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they had not the strength they now have. Their the things convenient to you. We are now enlarge
blows will now be much heavier, and will soon make ing our work-shops and our weaving-houses, and
him do them justice. It happened when the thirteen soon there will be no difficulty.
fires, now increased to eighteen, forced the Britsh king As we cannot always see one another, the distance
to treat them as an independent nation, one little fire being great, my words, from time to time, will be de
did not join them. This he has held ever since. It livered by general Clarke, and others who may be
is there ihat his agents and traders plot quarrels and near you. Your words will always come to mė
wars between the eighteen fires and their red bre- through the same hands. I hope they will always be
thren, and between one red tribe and another. Mal- good words."
den is the place where all the bad birds have their
nests. There they are fed with false tales against the
eighteen fires, and sent out with bloody belts in their

CHRONICLE. bills, to drop among the red people, who would other

Thompson's Island remaing very unhealthy. The wise remain at peace. It is for the good of all the deaths average three per week; and, of the 30 marines red people as well as the people of the eighteen fires, stationed there, it is said that not more than ten were that'a stop should be put to this mischief. Their fit for duty, on the 8th April. warriors can do it. They are gone and going to Cana The U. S. store ship Decoy, lieut. com. Mix, has arda for this purpose. They want no help from their rived at Norfolk from Thompson's island. The cap. red brethren. They are strong enough without it. tain of the pirates, captured by the Sea Gull, had died The British, who are weak, are doing all they can by of his wounds, and it was believed that the rest would their bad birds, to decoy the red people into the war

soon be tried by a military commission at Havana. on their side. 'I warn all the red people to avoid the The officers and crews of the squadron were general. ruin this must bring upon them. And I say to you, my ly in good health. No reports of recent acts of piracy. children, your father does not ask you to join his war

Ippointment by the president. Philip C. Pendleton, riors. Sit still on your seats; and be witnesses that of Virginia, to be judge of the United States, for the they are able to beat their enemies, and protect their western district of Virginia, in place of John C. Jackred friends. This is the fatherly advice I give you. son, deceased.

I have a further advice for my red children. You Appointment and election. Richard Goodell, esq. see how the country of the eighteen fires is filled speaker of the New York assembly, in 1924, has been with people. They increase like the corn they put appointed keeper of the state prison at Auburn; and into the ground. They all have good houses to shel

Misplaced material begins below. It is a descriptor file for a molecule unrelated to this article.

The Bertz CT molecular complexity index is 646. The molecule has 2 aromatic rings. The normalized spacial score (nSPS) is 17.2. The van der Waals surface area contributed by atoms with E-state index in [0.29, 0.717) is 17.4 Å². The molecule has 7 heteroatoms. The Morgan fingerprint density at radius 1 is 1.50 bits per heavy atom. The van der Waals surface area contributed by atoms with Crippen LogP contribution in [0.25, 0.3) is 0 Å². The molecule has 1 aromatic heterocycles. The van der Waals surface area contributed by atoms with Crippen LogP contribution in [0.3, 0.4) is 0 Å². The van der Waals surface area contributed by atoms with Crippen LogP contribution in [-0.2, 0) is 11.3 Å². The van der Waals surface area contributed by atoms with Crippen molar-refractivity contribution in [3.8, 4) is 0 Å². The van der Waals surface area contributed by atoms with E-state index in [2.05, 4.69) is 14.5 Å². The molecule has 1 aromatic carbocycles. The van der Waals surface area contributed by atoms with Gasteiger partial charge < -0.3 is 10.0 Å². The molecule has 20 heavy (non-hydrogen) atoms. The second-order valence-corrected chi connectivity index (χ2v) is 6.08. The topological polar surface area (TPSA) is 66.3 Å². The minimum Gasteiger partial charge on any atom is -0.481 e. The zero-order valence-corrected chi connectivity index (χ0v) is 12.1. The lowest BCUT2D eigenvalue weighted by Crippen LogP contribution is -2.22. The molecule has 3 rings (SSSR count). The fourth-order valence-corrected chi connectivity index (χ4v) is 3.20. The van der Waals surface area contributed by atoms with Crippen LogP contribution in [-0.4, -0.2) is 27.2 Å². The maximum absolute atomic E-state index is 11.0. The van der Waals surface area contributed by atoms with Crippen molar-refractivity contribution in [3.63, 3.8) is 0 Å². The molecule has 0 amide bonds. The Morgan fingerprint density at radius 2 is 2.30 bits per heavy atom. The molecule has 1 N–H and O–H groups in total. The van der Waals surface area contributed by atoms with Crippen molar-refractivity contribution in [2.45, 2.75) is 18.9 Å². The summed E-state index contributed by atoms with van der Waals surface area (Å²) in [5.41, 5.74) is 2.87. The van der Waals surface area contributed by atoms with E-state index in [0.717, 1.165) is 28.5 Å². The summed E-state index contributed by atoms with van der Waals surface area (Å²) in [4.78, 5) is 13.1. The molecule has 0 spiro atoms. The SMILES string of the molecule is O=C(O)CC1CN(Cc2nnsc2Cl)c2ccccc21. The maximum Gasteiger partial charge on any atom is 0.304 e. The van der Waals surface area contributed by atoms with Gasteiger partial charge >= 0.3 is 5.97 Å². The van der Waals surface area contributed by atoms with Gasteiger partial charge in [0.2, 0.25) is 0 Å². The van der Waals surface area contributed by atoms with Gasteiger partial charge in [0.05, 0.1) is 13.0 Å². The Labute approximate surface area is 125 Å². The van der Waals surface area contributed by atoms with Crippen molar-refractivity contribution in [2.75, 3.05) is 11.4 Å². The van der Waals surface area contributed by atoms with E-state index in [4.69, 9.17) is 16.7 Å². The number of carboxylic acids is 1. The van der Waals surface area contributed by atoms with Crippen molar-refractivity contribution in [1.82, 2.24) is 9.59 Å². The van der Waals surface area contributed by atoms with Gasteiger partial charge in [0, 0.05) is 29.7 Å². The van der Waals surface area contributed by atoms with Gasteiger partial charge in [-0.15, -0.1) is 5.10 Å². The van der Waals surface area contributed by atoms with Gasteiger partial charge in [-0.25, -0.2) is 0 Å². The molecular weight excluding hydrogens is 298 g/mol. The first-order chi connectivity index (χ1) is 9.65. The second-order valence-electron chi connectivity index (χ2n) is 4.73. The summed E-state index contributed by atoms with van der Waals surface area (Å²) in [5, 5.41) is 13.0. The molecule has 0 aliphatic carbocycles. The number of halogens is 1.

Pluck, hostler at the tavern at the corner of ter them from all weathers; good clothes suitable to Third and Callowhill streets, Philadelphia, has been all seasons; and as for food of all sorts, you see they elected colonel of the 84th regiment, Pennsylvania have enough, and to spare. No man, woman or child, militia, by an overwhelming majority. The last, it of the eighteen fires, ever perished of hunger. Com seems, had for its purpose to bring the militia into pare all ihis with the condition of the red people. contempt! They are scattered here and there in handfuls. Their Insurance. The insurance companies in Charleslodges are cold, leaky and smokey. They have hard ton, S. C. have come to the resolution, not to insure fare, and often not enough of it. Why this mighty property on board any steam boat in which the artidifference? The reason, my red children, is plain. cle of gunpowder shall be shipped. The white people breed cattle and sheep. They Cincinnati. An office of the bank of the United plough the earth, and make it give them every thing States is again organized in this city, which is reprethey want. They spin and weave. Their heads and sented as being in a very flourishing condition. Many their hands make all the elements and productions new houses are building, and several additional steam of nature useful to them. Above all, the people of boats are on the stocks. the eighteen fires live in constant peace and friend A sheet iron steam boal is building at York, Pa. for ship. No tomahawk has ever been raised by one the navigation of the Susquehannah. against another. Not a drop of blood has ever touch